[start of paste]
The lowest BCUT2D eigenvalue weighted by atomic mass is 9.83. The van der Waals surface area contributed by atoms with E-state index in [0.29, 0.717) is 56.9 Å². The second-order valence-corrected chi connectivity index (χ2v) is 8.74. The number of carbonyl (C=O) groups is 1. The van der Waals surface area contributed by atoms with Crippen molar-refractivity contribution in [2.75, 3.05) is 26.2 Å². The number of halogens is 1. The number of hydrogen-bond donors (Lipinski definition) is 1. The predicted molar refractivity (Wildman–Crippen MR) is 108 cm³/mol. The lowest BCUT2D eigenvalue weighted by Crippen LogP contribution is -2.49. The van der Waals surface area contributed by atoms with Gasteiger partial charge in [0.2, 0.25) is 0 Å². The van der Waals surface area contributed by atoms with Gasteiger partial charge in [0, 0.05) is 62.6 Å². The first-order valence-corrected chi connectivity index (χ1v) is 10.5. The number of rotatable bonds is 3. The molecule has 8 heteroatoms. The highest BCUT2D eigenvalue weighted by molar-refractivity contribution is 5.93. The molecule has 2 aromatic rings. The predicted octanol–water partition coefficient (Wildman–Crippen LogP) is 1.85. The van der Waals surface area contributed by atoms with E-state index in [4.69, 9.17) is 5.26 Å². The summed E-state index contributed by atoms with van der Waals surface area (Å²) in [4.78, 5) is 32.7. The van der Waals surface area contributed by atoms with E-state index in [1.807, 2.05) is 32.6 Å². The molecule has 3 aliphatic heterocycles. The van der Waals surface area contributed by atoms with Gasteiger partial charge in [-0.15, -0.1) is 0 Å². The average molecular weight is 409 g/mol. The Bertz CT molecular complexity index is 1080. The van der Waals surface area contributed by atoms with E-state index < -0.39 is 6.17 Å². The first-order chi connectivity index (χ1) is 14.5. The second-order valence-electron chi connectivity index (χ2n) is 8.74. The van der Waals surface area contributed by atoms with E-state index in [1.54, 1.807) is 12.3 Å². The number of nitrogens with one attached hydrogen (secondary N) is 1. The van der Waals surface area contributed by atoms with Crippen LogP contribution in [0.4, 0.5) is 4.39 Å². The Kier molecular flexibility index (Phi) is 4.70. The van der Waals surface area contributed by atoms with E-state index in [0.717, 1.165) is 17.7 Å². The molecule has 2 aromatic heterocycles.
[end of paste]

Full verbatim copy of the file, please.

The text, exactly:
The lowest BCUT2D eigenvalue weighted by atomic mass is 9.83. The van der Waals surface area contributed by atoms with E-state index in [0.29, 0.717) is 56.9 Å². The second-order valence-corrected chi connectivity index (χ2v) is 8.74. The number of carbonyl (C=O) groups is 1. The van der Waals surface area contributed by atoms with Crippen molar-refractivity contribution in [2.75, 3.05) is 26.2 Å². The number of halogens is 1. The number of hydrogen-bond donors (Lipinski definition) is 1. The predicted molar refractivity (Wildman–Crippen MR) is 108 cm³/mol. The lowest BCUT2D eigenvalue weighted by Crippen LogP contribution is -2.49. The van der Waals surface area contributed by atoms with Gasteiger partial charge in [0.2, 0.25) is 0 Å². The van der Waals surface area contributed by atoms with Gasteiger partial charge in [0, 0.05) is 62.6 Å². The first-order valence-corrected chi connectivity index (χ1v) is 10.5. The number of rotatable bonds is 3. The molecule has 8 heteroatoms. The highest BCUT2D eigenvalue weighted by molar-refractivity contribution is 5.93. The molecule has 2 aromatic rings. The predicted octanol–water partition coefficient (Wildman–Crippen LogP) is 1.85. The van der Waals surface area contributed by atoms with E-state index in [4.69, 9.17) is 5.26 Å². The summed E-state index contributed by atoms with van der Waals surface area (Å²) in [4.78, 5) is 32.7. The van der Waals surface area contributed by atoms with E-state index in [1.807, 2.05) is 32.6 Å². The molecule has 3 aliphatic heterocycles. The van der Waals surface area contributed by atoms with Gasteiger partial charge in [-0.15, -0.1) is 0 Å². The average molecular weight is 409 g/mol. The Bertz CT molecular complexity index is 1080. The van der Waals surface area contributed by atoms with E-state index < -0.39 is 6.17 Å². The first-order chi connectivity index (χ1) is 14.5. The second-order valence-electron chi connectivity index (χ2n) is 8.74. The van der Waals surface area contributed by atoms with E-state index in [1.54, 1.807) is 12.3 Å². The number of nitrogens with one attached hydrogen (secondary N) is 1. The van der Waals surface area contributed by atoms with Crippen LogP contribution in [0.4, 0.5) is 4.39 Å². The Kier molecular flexibility index (Phi) is 4.70. The van der Waals surface area contributed by atoms with E-state index in [0.717, 1.165) is 17.7 Å². The molecule has 2 aromatic heterocycles.